Nutrition Notes

Beef Cattle

Nutrient requirements of cattle change throughout the year based
upon stage of the production cycle, age, sex, breed, level of activity, pest load, and environment.

A cow’s energy requirements depend on her stage of production; growth, the lactation period and the dry period.

About a 20% difference in energy provided by feed exists between the lactation period and the dry period. Additionally, the initial energy requirement does not account for any energy expenditure for activity associated with grazing. The difference in maintenance energy requirements for grazing cattle could be from 10 to 50% depending
upon the grazing conditions and forage availability.


Total digestible nutrients (TDN) and Crude Protein (CP) requirements change throughout the year. The requirement for protein is dependent upon the age of the cow, stage of
production, and level of production.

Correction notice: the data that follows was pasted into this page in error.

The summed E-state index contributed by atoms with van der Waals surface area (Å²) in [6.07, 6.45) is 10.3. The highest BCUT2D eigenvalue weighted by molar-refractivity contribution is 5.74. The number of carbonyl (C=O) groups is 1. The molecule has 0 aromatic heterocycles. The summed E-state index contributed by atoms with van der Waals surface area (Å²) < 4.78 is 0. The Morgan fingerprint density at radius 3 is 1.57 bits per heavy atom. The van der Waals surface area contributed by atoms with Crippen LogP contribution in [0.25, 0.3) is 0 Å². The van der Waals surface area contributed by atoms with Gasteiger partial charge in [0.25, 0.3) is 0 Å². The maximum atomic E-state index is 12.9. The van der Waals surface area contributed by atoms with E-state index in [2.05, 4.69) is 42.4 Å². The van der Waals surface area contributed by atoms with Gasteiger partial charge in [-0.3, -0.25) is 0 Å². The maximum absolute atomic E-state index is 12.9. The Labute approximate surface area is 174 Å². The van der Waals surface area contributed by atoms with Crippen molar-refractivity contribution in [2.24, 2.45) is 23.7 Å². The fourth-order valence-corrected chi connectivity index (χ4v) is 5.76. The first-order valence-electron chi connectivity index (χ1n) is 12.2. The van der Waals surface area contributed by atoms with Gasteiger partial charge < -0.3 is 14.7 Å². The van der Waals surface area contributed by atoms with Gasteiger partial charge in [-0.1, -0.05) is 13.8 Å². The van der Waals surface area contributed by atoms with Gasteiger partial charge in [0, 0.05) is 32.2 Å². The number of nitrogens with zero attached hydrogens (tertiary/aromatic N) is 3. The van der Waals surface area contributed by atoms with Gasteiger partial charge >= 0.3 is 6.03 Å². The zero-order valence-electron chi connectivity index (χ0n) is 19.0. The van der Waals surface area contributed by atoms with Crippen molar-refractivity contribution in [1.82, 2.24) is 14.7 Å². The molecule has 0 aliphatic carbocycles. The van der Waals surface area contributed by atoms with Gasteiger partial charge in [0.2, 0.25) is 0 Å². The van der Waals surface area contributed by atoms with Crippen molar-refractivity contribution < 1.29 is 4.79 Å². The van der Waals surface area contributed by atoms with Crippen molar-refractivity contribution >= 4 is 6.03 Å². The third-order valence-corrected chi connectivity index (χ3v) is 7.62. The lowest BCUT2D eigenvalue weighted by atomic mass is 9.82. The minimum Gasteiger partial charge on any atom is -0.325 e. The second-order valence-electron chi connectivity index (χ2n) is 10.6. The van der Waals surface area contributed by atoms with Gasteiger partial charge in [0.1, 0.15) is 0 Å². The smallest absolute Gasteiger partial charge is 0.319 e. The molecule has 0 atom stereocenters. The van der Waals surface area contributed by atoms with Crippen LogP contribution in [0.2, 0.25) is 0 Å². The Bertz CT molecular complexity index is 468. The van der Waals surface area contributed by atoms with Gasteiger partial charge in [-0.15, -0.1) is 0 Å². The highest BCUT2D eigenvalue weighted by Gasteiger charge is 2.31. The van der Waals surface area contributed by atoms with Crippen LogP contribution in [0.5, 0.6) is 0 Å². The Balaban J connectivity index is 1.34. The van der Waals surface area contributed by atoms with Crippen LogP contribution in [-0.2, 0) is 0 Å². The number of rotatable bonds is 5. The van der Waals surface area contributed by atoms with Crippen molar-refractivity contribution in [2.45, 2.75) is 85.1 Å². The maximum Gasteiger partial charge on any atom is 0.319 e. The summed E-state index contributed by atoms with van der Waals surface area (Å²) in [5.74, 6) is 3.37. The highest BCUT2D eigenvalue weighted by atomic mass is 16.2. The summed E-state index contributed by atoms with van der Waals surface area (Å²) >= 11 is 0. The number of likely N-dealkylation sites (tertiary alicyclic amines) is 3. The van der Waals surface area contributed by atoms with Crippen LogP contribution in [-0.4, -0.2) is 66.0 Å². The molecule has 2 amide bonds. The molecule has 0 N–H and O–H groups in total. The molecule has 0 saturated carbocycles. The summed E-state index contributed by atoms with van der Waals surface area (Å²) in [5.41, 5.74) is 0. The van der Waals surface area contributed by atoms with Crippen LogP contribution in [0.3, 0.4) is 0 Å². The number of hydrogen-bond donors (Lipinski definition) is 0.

The general rule of thumb is that forages with a CP concentration of 7% or greater are adequate to meet a mature cow’s CP requirements.

The folks at Noble.org came up with a terrific, easy-to-understand chart mapping a cow’s nutrient needs throughout the production year:

Image by Deke Alkire, Ph.D. and Bryan Nichols from their article “Supplementing and Stretching Forage Resources” via Noble.org

Stretching Your Hay Supply

In a year where resources have been limited due to drought or other weather events, ranchers do everything they can to stretch their feed resources.

Test your forage

Take a sample of the pasture grass and the hay you purchase. That way you’ll know how much of the herd’s dietary needs you need to supplement (if any).

Make a Plan

How many cows can you support over the winter (hay/standing forage supply and money supply)?

Feed the low quality stuff first

Your cattle will need more nutrients later in the production year. Feed the low quality forage first.

Stretch your feed